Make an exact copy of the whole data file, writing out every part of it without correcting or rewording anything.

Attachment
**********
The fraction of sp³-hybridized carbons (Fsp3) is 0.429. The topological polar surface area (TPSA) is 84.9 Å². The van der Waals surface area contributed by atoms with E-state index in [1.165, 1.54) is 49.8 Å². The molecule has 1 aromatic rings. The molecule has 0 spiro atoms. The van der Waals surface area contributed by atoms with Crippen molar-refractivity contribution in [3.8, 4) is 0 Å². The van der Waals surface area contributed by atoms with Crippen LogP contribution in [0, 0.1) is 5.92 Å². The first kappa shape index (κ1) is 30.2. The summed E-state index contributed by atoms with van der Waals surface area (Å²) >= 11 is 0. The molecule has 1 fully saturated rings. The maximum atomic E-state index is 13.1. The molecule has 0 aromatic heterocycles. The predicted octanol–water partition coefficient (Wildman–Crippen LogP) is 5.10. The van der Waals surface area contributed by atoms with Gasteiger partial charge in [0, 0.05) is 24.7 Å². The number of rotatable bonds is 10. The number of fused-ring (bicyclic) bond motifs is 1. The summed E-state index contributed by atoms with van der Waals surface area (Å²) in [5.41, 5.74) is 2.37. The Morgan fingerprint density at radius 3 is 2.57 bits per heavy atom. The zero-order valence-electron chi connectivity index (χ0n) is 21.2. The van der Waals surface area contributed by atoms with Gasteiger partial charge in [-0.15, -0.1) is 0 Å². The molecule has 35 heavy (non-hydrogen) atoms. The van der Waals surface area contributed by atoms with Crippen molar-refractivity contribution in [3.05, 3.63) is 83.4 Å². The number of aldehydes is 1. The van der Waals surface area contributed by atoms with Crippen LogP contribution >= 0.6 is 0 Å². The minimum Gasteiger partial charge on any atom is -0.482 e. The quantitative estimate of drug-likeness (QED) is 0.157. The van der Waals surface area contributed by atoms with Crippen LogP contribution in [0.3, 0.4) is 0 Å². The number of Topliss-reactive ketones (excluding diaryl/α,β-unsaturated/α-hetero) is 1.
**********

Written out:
The fraction of sp³-hybridized carbons (Fsp3) is 0.429. The topological polar surface area (TPSA) is 84.9 Å². The van der Waals surface area contributed by atoms with E-state index in [1.165, 1.54) is 49.8 Å². The molecule has 1 aromatic rings. The molecule has 0 spiro atoms. The van der Waals surface area contributed by atoms with Crippen molar-refractivity contribution in [3.8, 4) is 0 Å². The van der Waals surface area contributed by atoms with Crippen LogP contribution in [0, 0.1) is 5.92 Å². The first kappa shape index (κ1) is 30.2. The summed E-state index contributed by atoms with van der Waals surface area (Å²) >= 11 is 0. The molecule has 1 fully saturated rings. The maximum atomic E-state index is 13.1. The molecule has 0 aromatic heterocycles. The predicted octanol–water partition coefficient (Wildman–Crippen LogP) is 5.10. The van der Waals surface area contributed by atoms with Gasteiger partial charge in [0, 0.05) is 24.7 Å². The number of rotatable bonds is 10. The number of fused-ring (bicyclic) bond motifs is 1. The summed E-state index contributed by atoms with van der Waals surface area (Å²) in [5.41, 5.74) is 2.37. The Morgan fingerprint density at radius 3 is 2.57 bits per heavy atom. The zero-order valence-electron chi connectivity index (χ0n) is 21.2. The van der Waals surface area contributed by atoms with Gasteiger partial charge in [-0.15, -0.1) is 0 Å². The molecule has 35 heavy (non-hydrogen) atoms. The van der Waals surface area contributed by atoms with Crippen molar-refractivity contribution in [3.05, 3.63) is 83.4 Å². The number of aldehydes is 1. The van der Waals surface area contributed by atoms with Crippen LogP contribution >= 0.6 is 0 Å². The minimum Gasteiger partial charge on any atom is -0.482 e. The quantitative estimate of drug-likeness (QED) is 0.157. The van der Waals surface area contributed by atoms with Crippen LogP contribution in [0.3, 0.4) is 0 Å². The number of Topliss-reactive ketones (excluding diaryl/α,β-unsaturated/α-hetero) is 1.